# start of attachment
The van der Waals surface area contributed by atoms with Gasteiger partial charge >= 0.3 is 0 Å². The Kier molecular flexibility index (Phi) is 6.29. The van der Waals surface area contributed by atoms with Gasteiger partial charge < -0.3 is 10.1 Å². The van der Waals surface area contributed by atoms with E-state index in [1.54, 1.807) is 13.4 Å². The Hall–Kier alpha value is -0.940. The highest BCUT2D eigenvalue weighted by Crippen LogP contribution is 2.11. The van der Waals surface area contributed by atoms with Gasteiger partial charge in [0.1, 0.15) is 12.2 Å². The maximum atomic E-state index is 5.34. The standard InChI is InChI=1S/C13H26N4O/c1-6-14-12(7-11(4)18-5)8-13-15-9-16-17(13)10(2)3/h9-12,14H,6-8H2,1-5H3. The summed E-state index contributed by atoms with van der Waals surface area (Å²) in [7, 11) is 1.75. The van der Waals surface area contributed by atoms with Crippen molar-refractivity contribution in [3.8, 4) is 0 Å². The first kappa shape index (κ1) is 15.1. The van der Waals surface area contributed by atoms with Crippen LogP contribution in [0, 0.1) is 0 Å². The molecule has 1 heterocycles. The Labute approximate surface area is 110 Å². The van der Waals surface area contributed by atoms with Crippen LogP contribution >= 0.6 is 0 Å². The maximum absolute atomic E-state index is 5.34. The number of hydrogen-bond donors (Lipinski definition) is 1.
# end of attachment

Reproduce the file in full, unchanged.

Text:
The van der Waals surface area contributed by atoms with Gasteiger partial charge >= 0.3 is 0 Å². The Kier molecular flexibility index (Phi) is 6.29. The van der Waals surface area contributed by atoms with Gasteiger partial charge < -0.3 is 10.1 Å². The van der Waals surface area contributed by atoms with E-state index in [1.54, 1.807) is 13.4 Å². The Hall–Kier alpha value is -0.940. The highest BCUT2D eigenvalue weighted by Crippen LogP contribution is 2.11. The van der Waals surface area contributed by atoms with Gasteiger partial charge in [0.1, 0.15) is 12.2 Å². The maximum atomic E-state index is 5.34. The standard InChI is InChI=1S/C13H26N4O/c1-6-14-12(7-11(4)18-5)8-13-15-9-16-17(13)10(2)3/h9-12,14H,6-8H2,1-5H3. The summed E-state index contributed by atoms with van der Waals surface area (Å²) in [7, 11) is 1.75. The van der Waals surface area contributed by atoms with Crippen molar-refractivity contribution in [3.8, 4) is 0 Å². The first kappa shape index (κ1) is 15.1. The van der Waals surface area contributed by atoms with Crippen LogP contribution in [0, 0.1) is 0 Å². The molecule has 1 heterocycles. The Labute approximate surface area is 110 Å². The van der Waals surface area contributed by atoms with Crippen LogP contribution >= 0.6 is 0 Å². The maximum absolute atomic E-state index is 5.34. The number of hydrogen-bond donors (Lipinski definition) is 1.